React Native began as an internal hackathon project in Facebook, in an attempt to develop a solution to build cross-platform apps. The popularity of it has taken over many older frameworks in a short period of time.
Flutter was Google’s way of making native Android apps quicker, while the ability to also create iOS apps using the same code was merely a bonus. However, that is the one quality that added massive appeal to Flutter, making it a stiff contender for the cross-platform framework top spot, despite being significantly younger than React Native.
Both React Native and Flutter are currently very popular among developers who wish to create high quality native apps for both Android and iOS without spending double the time and effort. If you’re one of those, these two frameworks are a gift. However, React Native or Flutter? That is a persistent question developers spend a lot of time trying to figure out. So let’s help you find out the primary differences between the two, understand the strengths of each and assess which one is more suitable for your project.
As mentioned, React Native was developed by Facebook. After the soaring success of React, their web development framework, developers at Facebook decided to come up with an equally efficient solution for native mobile app development as well. The result was React Native, a robust platform enabling cross-platform development of native apps. Used widely in the development of Facebook, Instagram, AirBnB, Uber and a number of other popular apps, React Native is an incumbent leader in cross-platform technology.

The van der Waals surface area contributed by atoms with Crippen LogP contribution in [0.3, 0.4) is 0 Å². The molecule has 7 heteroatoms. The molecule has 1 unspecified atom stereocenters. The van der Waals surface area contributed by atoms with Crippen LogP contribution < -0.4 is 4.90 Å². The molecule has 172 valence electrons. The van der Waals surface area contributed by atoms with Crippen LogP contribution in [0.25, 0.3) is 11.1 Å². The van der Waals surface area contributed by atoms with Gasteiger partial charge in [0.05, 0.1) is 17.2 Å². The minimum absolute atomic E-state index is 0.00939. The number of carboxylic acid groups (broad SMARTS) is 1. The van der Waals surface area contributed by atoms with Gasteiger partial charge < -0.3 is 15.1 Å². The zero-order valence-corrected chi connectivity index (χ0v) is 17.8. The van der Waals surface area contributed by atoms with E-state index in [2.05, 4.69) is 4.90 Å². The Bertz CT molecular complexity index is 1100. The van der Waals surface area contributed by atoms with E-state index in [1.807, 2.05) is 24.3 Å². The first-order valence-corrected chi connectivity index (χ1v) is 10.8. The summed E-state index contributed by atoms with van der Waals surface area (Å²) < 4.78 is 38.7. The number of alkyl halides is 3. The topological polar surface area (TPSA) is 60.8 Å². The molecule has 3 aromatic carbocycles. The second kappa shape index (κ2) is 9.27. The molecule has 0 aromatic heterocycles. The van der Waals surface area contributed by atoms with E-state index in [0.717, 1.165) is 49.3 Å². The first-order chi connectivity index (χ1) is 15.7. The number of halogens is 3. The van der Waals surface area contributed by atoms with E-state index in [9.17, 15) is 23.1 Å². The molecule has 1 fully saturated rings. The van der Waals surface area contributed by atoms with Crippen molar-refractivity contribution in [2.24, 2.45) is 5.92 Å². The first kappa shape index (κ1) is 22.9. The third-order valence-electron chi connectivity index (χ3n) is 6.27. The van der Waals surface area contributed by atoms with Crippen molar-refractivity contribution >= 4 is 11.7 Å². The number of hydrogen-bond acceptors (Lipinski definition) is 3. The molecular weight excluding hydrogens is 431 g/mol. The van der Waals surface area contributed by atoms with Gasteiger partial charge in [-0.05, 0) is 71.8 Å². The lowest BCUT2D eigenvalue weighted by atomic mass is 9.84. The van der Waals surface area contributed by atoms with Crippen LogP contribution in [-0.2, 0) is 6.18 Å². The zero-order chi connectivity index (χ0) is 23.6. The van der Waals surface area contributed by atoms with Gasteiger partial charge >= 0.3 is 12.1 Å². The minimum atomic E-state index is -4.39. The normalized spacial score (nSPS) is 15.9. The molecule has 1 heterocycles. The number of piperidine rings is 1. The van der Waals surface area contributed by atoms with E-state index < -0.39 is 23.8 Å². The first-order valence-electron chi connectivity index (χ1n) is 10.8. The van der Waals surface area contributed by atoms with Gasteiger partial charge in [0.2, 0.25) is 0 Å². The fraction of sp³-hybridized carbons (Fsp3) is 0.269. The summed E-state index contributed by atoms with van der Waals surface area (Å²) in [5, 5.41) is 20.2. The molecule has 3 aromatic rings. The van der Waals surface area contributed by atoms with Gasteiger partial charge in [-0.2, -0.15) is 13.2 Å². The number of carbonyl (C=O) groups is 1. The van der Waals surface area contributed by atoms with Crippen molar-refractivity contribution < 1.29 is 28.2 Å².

The thing with technology is, even under the same core function, someone is always trying to make it better, faster or easier. So when developers at Google felt that there should be a way of developing native apps even faster than Java or Kotlin, they came up with Flutter. Flutter takes a lot of great ideas from React Native, and adds additional flair to it, making it an effective alternative to React Native, one that’s more refined and updated.
So let’s take a look at how both of these frameworks compare across the major areas that matter to native app development.